thanks for the inputs thus far. i can't justify my reasons on why i said religion is secondary; i didn't mean it like that. sometimes when her & i are caught in a moment we forget things. we're still having a hard time dealing w/everything. God bless.


#12

[quote="horizon729, post:11, topic:204575"]
thanks for the inputs thus far. i can't justify my reasons on why i said religion is secondary; i didn't mean it like that. sometimes when her & i are caught in a moment we forget things. we're still having a hard time dealing w/everything. God bless.

[/quote]

I'll comment on the text in bold. Take it from someone who has been in a few relationships and has been married for 10 years: these feelings will not guarantee the success of the relationship. Romantic emotions come and go, ebb and flow, like the tides of the ocean. You sound young and in love, and I've been there before many times. It's perfectly normal and human and good. But think about these two questions for a few minutes every day:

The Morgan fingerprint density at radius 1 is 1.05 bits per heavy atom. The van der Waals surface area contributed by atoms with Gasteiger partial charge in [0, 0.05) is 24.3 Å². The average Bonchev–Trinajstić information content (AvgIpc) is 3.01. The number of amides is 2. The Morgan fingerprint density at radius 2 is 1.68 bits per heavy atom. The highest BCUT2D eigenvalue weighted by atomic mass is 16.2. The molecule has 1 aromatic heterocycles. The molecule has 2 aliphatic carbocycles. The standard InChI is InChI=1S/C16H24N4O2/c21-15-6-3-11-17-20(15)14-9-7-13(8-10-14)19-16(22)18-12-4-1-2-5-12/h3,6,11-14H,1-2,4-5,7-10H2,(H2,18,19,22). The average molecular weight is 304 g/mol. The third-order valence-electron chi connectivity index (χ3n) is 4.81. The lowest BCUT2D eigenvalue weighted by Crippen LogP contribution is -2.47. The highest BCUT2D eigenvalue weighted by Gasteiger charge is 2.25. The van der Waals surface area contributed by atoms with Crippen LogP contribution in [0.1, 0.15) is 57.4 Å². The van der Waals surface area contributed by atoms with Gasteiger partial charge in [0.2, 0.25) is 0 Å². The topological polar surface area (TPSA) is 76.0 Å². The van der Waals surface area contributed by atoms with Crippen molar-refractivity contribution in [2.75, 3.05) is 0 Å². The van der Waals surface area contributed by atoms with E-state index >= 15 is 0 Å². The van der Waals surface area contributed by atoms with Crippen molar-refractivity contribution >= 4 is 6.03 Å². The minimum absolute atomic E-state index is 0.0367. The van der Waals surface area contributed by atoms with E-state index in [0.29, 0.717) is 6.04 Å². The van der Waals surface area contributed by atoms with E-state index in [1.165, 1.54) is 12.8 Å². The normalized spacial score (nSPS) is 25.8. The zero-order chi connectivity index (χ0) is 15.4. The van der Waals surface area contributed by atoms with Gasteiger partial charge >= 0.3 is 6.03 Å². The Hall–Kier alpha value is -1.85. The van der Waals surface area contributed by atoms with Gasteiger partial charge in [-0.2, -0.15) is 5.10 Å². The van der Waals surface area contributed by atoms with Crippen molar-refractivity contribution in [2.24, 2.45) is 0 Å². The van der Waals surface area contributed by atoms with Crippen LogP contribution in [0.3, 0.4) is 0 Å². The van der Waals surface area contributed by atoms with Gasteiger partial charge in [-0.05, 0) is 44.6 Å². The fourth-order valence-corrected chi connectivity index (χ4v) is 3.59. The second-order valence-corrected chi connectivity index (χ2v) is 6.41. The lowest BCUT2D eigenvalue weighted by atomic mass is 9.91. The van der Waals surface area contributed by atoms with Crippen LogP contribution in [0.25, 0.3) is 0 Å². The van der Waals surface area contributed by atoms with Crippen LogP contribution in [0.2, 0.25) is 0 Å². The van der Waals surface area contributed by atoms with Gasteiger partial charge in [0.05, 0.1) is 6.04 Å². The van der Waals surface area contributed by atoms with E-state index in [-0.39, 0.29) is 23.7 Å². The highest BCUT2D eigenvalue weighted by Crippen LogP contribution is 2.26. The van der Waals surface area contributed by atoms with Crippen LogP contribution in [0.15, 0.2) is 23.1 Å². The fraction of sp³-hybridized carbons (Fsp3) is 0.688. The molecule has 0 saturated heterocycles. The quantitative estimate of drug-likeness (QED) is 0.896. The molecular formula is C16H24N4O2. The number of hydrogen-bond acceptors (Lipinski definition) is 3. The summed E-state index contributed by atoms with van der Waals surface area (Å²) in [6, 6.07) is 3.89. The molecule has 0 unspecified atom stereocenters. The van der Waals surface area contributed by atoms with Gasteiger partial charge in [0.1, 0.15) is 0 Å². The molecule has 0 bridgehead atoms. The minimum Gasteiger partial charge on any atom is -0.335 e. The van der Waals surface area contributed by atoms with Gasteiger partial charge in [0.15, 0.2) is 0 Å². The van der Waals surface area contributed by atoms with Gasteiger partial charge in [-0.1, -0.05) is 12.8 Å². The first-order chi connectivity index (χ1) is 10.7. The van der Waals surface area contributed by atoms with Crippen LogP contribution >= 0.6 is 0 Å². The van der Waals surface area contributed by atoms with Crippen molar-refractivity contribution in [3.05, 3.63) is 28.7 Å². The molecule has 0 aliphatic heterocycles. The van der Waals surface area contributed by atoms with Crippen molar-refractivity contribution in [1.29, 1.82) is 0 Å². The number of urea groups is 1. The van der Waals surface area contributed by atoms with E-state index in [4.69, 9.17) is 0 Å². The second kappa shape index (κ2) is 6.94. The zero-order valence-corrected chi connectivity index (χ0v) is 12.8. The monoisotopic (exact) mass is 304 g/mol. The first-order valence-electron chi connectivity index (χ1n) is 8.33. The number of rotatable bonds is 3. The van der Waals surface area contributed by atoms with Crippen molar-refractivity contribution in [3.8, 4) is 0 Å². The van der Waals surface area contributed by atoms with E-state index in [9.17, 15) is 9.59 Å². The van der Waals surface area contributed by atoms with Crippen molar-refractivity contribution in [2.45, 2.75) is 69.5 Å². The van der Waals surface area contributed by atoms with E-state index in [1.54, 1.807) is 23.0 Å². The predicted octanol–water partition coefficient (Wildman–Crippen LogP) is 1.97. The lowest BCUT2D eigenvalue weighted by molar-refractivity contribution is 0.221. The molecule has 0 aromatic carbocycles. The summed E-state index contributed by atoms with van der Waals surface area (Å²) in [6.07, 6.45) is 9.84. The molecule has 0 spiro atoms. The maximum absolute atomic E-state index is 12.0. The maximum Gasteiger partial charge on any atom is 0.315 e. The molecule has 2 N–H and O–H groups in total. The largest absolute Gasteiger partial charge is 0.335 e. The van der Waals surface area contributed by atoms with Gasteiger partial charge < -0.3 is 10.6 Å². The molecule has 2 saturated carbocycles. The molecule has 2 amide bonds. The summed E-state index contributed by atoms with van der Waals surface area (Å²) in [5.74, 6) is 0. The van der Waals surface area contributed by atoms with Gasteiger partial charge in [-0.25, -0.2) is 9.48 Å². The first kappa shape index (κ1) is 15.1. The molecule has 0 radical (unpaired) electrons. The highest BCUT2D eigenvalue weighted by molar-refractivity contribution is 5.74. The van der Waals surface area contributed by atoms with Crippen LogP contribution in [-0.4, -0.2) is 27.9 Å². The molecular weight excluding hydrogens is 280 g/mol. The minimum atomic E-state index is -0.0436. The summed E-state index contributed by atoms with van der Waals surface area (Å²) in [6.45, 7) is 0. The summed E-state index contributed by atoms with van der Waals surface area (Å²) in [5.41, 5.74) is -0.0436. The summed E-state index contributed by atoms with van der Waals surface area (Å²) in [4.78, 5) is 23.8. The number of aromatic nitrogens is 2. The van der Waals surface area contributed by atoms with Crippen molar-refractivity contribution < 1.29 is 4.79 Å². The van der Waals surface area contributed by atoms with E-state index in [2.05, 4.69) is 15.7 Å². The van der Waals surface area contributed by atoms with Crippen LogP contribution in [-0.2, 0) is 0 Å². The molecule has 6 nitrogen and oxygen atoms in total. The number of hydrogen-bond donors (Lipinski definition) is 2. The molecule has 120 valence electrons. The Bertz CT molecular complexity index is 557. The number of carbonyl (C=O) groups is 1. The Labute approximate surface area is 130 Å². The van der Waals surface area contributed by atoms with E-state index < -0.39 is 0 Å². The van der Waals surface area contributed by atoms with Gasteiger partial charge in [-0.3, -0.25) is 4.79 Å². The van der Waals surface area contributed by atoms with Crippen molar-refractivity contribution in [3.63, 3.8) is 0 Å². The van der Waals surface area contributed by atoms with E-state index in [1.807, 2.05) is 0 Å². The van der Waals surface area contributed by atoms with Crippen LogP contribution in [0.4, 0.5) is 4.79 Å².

1) Given that these romantic emotions and experiences are transient, will this relationship withstand the test of time with all of its problems, sins, trials and challenges?

and

2) Upon what foundation will the relationship stand up in place of these fleeting emotions?

Current studies on the reasons behind divorce reveal the following factors for divisiveness among couples: Finances, Religion and Children. Most couples can get their money in order and work together for financial success and decide how children will be welcomed within the marriage, but religion is a different matter entirely. There is no guarantee that either spouse will convert to the others religion out of practicality alone, that would be a disingenuous conversion and would not last very long. It's better if both parties talk about these things before considering marriage. Marriage is for life; it's not glorified dating.

It is possible that a mixed marriage (religion-wise) will succeed, but the numbers speak against the probability. One of the two will eventually move towards the other's faith (or lack of faith) or the marriage will fail. In some rare situations each party will develop healthy boundaries between them and work on sharing the common goods found in each faith, but how often does this work? I don't know.

God's peace and blessing on your discernment,


#13